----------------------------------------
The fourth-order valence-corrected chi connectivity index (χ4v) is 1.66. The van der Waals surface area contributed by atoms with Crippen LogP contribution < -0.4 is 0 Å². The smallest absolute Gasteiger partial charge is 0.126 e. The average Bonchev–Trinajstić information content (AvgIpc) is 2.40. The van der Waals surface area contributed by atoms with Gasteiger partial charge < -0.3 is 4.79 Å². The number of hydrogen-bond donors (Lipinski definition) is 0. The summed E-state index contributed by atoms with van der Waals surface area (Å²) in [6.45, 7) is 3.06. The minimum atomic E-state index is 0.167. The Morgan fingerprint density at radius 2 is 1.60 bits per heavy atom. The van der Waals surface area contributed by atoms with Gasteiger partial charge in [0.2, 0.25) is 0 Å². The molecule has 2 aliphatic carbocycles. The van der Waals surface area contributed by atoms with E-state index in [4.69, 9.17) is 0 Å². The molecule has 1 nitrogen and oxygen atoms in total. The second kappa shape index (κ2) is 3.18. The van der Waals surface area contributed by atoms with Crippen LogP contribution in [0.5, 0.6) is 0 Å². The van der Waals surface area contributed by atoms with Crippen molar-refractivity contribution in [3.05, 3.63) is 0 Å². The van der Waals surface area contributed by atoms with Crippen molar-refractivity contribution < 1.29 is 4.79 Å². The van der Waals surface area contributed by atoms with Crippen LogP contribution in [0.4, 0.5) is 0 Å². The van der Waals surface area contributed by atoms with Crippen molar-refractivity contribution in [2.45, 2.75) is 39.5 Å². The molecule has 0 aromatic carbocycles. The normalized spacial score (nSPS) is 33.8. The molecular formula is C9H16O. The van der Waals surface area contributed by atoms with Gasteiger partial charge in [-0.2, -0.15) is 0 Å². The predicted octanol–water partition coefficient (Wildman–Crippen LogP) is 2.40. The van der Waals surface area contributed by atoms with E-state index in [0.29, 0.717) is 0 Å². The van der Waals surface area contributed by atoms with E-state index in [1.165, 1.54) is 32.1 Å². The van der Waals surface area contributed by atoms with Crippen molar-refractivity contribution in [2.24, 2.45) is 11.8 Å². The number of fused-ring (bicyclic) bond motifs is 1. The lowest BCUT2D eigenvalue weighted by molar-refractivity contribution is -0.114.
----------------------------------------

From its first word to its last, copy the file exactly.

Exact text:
The fourth-order valence-corrected chi connectivity index (χ4v) is 1.66. The van der Waals surface area contributed by atoms with Crippen LogP contribution < -0.4 is 0 Å². The smallest absolute Gasteiger partial charge is 0.126 e. The average Bonchev–Trinajstić information content (AvgIpc) is 2.40. The van der Waals surface area contributed by atoms with Gasteiger partial charge < -0.3 is 4.79 Å². The number of hydrogen-bond donors (Lipinski definition) is 0. The summed E-state index contributed by atoms with van der Waals surface area (Å²) in [6.45, 7) is 3.06. The minimum atomic E-state index is 0.167. The Morgan fingerprint density at radius 2 is 1.60 bits per heavy atom. The van der Waals surface area contributed by atoms with Gasteiger partial charge in [0.2, 0.25) is 0 Å². The molecule has 2 aliphatic carbocycles. The van der Waals surface area contributed by atoms with E-state index in [4.69, 9.17) is 0 Å². The molecule has 1 nitrogen and oxygen atoms in total. The second kappa shape index (κ2) is 3.18. The van der Waals surface area contributed by atoms with Crippen LogP contribution in [0.5, 0.6) is 0 Å². The van der Waals surface area contributed by atoms with Crippen molar-refractivity contribution in [3.05, 3.63) is 0 Å². The van der Waals surface area contributed by atoms with Crippen molar-refractivity contribution < 1.29 is 4.79 Å². The van der Waals surface area contributed by atoms with Crippen LogP contribution in [0.4, 0.5) is 0 Å². The van der Waals surface area contributed by atoms with Crippen molar-refractivity contribution in [2.45, 2.75) is 39.5 Å². The molecule has 0 aromatic carbocycles. The normalized spacial score (nSPS) is 33.8. The molecular formula is C9H16O. The van der Waals surface area contributed by atoms with Gasteiger partial charge in [-0.2, -0.15) is 0 Å². The predicted octanol–water partition coefficient (Wildman–Crippen LogP) is 2.40. The van der Waals surface area contributed by atoms with E-state index in [0.29, 0.717) is 0 Å². The van der Waals surface area contributed by atoms with E-state index in [1.165, 1.54) is 32.1 Å². The van der Waals surface area contributed by atoms with Crippen molar-refractivity contribution in [2.24, 2.45) is 11.8 Å². The number of fused-ring (bicyclic) bond motifs is 1. The lowest BCUT2D eigenvalue weighted by molar-refractivity contribution is -0.114.